Eventually, Eugene decided it was time to get married, but it wasn’t long before his new wife became frightened, not only of Eugene’s obsessive attachment to Robert, but by the mysterious things that kept happening, too.
The new Mrs. Ott could sense the evil in Robert. She often saw his expression change from one of innocence to one of pure malevolence and she sense a threat to her life whenever she was alone in the room with the doll. Terrified, she told Eugene that if he wanted to keep the doll he’d have to keep him up in the attic and away from the rest of the house.
After relegating Robert to the attic, the neighborhood children and passersby began to notice movement as they walked by the house. Robert would follow from one end of the attic to the other, maniacally giggling, watching as people passed by, growing angrier and angrier by the day at his confinement.
With Robert locked away in the attic, Eugene’s health began to suffer. Soon, he defied his wife and set Robert up in his own comfortable bedroom in the main house again. Alas, Eugene’s health continued to deteriorate and when he died in 1974, his wife was left alone in the house with Robert.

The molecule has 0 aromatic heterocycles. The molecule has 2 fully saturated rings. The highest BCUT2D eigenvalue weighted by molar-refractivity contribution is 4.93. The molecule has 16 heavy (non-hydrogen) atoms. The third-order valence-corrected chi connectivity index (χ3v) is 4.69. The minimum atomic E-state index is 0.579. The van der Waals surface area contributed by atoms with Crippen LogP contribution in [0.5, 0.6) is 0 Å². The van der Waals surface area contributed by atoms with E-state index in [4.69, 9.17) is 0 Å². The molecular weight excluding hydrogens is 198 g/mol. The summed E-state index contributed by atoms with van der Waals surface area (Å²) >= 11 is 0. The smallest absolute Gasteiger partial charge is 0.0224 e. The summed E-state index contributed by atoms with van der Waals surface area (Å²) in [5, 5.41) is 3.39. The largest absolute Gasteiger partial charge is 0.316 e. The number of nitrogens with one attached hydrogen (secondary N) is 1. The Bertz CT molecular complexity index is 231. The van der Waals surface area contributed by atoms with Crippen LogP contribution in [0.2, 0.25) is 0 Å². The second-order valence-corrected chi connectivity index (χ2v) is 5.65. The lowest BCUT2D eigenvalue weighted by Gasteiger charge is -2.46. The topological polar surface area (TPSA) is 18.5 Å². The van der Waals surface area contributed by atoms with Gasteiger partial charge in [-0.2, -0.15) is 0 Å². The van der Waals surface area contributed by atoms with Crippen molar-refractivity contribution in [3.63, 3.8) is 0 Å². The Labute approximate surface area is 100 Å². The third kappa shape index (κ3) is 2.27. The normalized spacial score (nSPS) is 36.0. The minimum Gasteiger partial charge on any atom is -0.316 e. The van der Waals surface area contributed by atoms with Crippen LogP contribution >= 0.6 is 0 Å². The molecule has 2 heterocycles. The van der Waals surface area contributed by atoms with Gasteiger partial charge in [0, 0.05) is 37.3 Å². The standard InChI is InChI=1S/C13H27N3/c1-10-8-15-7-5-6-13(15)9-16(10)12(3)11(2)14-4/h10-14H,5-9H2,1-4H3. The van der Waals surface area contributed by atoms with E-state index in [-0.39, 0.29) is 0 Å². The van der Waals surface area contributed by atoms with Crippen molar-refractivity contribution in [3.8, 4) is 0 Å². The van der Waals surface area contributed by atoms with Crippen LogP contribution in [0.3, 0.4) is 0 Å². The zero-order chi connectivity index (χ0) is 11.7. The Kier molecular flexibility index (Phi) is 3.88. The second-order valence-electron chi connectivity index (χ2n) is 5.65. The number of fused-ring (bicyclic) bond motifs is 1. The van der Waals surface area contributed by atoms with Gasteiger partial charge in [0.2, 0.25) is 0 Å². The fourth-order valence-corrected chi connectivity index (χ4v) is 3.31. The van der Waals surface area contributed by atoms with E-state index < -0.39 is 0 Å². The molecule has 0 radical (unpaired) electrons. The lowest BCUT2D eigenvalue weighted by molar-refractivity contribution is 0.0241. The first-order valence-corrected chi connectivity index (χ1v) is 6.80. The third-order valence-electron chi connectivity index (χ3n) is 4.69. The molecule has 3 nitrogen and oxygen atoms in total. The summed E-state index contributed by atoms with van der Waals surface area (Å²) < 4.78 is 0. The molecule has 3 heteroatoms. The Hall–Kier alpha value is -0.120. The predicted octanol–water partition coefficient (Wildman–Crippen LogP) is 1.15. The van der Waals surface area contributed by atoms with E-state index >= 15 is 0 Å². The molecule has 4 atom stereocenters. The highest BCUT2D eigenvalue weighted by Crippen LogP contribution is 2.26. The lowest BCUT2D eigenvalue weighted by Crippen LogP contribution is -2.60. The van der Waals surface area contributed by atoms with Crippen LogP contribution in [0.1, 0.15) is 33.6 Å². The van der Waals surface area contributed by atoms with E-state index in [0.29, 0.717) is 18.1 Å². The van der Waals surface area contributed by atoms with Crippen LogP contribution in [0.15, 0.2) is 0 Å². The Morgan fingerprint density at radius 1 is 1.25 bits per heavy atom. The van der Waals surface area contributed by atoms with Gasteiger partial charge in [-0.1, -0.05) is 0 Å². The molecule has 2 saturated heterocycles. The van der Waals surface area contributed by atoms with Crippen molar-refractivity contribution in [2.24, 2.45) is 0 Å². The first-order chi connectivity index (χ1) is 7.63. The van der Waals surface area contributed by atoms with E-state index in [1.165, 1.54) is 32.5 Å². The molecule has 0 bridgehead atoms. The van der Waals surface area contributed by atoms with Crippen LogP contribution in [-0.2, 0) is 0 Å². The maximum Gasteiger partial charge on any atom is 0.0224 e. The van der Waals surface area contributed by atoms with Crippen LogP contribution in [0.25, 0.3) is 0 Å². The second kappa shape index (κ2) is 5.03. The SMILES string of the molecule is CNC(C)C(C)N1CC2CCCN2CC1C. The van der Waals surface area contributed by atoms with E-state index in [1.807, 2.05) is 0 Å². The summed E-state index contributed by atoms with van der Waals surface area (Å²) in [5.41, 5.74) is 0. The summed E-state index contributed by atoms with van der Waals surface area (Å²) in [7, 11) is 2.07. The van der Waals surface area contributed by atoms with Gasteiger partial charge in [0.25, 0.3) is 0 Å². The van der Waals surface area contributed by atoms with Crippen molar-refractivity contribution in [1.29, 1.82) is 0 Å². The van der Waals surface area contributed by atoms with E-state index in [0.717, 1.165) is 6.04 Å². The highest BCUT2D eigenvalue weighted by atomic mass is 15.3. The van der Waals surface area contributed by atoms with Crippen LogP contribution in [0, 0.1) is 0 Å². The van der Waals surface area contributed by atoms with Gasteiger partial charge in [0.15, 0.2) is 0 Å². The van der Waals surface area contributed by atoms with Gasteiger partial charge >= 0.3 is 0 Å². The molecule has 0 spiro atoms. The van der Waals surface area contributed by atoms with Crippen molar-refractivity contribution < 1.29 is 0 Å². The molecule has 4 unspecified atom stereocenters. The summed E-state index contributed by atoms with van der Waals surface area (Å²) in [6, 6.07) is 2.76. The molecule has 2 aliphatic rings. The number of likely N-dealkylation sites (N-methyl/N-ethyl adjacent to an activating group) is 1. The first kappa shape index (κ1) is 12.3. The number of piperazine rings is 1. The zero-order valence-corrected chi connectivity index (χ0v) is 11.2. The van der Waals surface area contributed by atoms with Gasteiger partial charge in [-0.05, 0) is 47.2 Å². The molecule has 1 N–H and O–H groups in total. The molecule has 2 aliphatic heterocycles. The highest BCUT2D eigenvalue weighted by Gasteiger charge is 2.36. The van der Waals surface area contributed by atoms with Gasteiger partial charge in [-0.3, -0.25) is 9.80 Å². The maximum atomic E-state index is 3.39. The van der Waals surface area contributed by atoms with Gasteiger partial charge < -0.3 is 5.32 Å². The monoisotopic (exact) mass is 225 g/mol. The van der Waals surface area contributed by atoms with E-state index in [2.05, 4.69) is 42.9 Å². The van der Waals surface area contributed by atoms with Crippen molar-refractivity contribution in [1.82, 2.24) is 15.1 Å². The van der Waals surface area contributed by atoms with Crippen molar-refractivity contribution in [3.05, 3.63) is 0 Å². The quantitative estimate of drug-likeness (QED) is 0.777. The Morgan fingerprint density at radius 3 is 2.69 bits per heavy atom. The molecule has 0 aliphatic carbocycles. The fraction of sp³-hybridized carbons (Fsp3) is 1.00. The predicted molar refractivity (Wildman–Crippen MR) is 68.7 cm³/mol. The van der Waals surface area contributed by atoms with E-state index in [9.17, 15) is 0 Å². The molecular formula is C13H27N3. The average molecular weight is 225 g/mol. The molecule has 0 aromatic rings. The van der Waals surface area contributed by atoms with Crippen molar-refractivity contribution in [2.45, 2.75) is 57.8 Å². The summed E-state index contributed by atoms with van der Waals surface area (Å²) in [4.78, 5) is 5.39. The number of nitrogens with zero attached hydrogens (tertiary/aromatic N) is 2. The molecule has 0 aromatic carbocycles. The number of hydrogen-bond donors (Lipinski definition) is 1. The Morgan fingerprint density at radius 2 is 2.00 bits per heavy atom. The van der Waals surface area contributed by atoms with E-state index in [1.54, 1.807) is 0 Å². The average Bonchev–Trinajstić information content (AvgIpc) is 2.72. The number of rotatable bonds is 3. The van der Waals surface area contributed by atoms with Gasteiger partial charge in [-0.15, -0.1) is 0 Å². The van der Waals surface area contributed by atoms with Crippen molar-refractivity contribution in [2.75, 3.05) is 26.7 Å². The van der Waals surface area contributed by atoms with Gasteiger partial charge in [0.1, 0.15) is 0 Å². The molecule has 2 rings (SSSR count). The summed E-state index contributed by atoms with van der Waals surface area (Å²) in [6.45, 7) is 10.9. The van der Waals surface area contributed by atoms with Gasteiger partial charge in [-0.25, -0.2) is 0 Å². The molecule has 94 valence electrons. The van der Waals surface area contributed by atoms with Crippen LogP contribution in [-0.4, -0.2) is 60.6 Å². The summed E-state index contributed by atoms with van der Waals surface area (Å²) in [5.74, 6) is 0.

But not for long. Mrs. Ott, free at last, stashed Robert back in the attack and quickly sold the house, leaving Robert for the new owners to contend with.
When the new owners were investigating the attic their 10-year old daughter discovered Robert, sitting in a little chair, hidden under a blanket. The little girl fell in love with Robert, moved him into her bedroom and, you guessed it, that’s when Robert really stepped up his plan.
The girl began screaming in the night, terrified, claiming that Robert was moving all around her bedroom and the he even attacked her on several occasions, trying to kill her. The girls’ parents quickly removed Robert from the house and knowing a little about his history by then, they donated him to the East Martello Museum in Key West.